Mental illnesses are not adjectives

I was originally going to write an article on the use of smear campaigns in political ads, but while doing research for that article, I found that almost every article I read used words like “narcissist” and “sociopath” to describe politicians. I really hate when terms like these are thrown around willy-nilly, especially when those using them do not even know what they mean. First off, mental illnesses are not adjectives, so stop using them as such. Secondly, do not use terms when you have absolutely no idea what they mean. 

Mental illnesses are not adjectives. It is a pretty simple phrase, but no one actually seems to follow through with that. Do not say that the weather is bipolar today. Yeah, the weather is changing pretty rapidly, but is it going through episodes of depression and mania? I don’t think so. 

Mental disorders are groups of symptoms that are meant to help individuals seek treatment, not for some random person to make comments about how they have OCD because they need to have their pencils in a certain way. No, no, no. Stop that. As a person actually diagnosed with obsessive-compulsive disorder, I couldn’t care less about how my pencils are arranged. But I do have to constantly wash my hands for long periods of time because I am terrified that I am going to catch a severe disease and miss class and fail and have to drop out and then die under a bridge. Yeah, that is what having an obsessive-compulsive disorder is like, not your fascination with your pencils.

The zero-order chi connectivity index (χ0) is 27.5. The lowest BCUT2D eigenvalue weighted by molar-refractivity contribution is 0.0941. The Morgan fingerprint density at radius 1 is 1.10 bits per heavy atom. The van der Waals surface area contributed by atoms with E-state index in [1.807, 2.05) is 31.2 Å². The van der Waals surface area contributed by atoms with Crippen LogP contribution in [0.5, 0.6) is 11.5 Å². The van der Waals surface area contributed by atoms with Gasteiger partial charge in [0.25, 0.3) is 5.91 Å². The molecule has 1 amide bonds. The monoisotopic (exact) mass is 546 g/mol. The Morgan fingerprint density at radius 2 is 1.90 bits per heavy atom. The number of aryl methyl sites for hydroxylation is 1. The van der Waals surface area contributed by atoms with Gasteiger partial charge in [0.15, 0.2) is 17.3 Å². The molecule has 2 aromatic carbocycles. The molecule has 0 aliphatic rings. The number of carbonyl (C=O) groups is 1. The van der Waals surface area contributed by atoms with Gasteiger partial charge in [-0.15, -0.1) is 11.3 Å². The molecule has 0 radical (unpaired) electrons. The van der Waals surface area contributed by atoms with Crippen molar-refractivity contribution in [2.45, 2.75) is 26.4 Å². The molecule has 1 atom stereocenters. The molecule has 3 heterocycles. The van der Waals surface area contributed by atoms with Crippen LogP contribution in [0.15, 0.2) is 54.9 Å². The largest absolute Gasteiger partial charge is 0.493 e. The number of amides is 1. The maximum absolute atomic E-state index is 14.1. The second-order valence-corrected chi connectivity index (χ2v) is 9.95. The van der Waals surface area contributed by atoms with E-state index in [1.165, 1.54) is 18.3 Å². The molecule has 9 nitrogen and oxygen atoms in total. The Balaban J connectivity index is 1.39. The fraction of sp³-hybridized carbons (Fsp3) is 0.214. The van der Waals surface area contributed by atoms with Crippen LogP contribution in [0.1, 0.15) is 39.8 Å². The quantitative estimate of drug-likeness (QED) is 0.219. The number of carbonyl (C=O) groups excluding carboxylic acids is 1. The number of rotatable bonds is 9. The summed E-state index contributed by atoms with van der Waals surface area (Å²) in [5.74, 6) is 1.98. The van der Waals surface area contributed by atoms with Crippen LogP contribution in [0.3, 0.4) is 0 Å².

When people trivialize and colloquialize these mental disorders, they are just furthering the stigmatization of mental illness that is horribly detrimental to individuals who actually have mental illnesses. The stigmatization of mental illnesses cause people to go without treatment and this only makes their symptoms worse. Every year since 2000, around 70% of individuals with mental disorders do not seek treatment due to the stigmatization of mental illness and about 30% of those have a severe mental illness. Statistics have even shown that about one in five people have a mental disorder, according to various studies in the past two decades conducted by a psychologist, Patrick Corrigan. So next time you’re thinking about making a comment that might be stigmatizing, remember that the person you are speaking to might just have a mental disorder and what you have to say could have a tremendous effect on them.

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